Callback Performance and Stability. Direction?


#1

I’m looking to improve the stability and performance of my audio callback. I’ve been doing some stress testing and I have 2 test configurations both with 30 tracks. The first is just straight file playback, the second includes 3 audio units per track.

I had been using an AudioProcessorGraph but for the sake of simplicity/testing I pulled together the essential processors for each track and placed them into respective “EngineTrack” objects.

[list]
[]The first processor on each track handles file reading. Each uses an AudioTransportSource and I’ve set the readAhead to 32768.[/]
[]There are 3 audio files used. There are 10 tracks per audio file.[/]
[]The audio units are plugins from MeldaProduction: MTuner, MEqualizer and MCompressor.[/]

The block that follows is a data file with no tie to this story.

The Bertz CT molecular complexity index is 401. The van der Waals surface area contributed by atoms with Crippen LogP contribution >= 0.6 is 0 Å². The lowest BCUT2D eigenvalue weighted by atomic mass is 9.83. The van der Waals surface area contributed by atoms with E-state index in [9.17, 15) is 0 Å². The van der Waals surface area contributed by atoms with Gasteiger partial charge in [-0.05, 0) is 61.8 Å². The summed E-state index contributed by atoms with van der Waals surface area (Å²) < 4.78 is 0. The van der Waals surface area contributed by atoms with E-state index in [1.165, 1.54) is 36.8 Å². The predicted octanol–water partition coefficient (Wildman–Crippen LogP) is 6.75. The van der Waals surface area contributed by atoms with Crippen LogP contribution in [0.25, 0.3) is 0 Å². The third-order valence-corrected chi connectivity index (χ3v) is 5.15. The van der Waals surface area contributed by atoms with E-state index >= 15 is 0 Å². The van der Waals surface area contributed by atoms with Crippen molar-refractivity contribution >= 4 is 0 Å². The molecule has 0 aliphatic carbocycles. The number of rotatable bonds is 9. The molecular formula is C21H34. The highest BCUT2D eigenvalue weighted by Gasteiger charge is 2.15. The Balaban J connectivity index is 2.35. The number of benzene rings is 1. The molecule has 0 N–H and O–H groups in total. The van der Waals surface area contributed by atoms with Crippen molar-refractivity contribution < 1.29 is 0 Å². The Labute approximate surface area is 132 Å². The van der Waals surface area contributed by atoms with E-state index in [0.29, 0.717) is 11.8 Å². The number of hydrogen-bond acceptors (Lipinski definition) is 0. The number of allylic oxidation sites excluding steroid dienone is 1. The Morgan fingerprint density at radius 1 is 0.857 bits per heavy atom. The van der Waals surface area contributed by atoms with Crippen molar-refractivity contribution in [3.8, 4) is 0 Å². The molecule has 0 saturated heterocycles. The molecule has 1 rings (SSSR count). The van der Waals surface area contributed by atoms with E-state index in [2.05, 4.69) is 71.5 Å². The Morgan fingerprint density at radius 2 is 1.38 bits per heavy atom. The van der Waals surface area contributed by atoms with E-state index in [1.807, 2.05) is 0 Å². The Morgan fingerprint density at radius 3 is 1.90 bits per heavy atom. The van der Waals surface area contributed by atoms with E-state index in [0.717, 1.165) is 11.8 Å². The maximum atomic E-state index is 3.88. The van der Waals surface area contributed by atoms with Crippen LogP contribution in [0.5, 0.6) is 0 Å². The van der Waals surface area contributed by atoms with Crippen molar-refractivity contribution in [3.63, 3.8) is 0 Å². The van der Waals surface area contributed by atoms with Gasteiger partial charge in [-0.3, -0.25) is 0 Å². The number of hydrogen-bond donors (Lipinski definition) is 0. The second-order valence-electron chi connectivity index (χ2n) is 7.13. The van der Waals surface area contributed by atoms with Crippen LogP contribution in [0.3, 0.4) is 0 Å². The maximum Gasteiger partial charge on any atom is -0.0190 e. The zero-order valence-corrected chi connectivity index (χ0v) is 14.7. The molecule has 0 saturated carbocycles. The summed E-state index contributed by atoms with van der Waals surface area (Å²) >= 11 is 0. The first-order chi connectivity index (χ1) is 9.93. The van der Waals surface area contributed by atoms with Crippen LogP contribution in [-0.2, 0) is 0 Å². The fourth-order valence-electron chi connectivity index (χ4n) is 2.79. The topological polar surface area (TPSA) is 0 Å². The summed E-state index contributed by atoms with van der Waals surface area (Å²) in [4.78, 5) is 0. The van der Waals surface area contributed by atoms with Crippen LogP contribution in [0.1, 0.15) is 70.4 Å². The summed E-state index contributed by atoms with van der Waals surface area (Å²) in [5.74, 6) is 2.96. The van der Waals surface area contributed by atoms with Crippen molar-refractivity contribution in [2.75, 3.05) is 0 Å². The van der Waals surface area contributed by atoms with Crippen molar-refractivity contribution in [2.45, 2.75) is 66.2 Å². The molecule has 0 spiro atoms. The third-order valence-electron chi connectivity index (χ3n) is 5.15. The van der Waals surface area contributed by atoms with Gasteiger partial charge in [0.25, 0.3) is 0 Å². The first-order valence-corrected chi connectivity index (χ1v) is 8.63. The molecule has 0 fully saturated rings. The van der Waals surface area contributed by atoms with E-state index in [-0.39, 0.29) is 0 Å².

[]The device is running 64 samples at 44100.[/]
[/list]

The callback:

[code] for (int i = 0; i < numOutputChannels; ++i)
if (outputChannelData[i] != 0)
zeromem (outputChannelData[i], sizeof (float) * numSamples);

if (isPlaying) {
	
    for (int i = 0; i < enTrackSize; i++) {
        
        EngineTrack * t = enTracks.getUnchecked(i);
        
        for (int j = 0; j < t->plugSize; j++) {
            AudioPluginInstance * inst = t->plugs.getUnchecked(j);
            inst->processBlock(t->buff, t->midiBuff);
        }
        
        this->mixBuffs(t->buff, outputChannelData, numOutputChannels, numSamples);
        
    }
    
    this->trackPosition += numSamples * playbackSpeed;

}

[/code]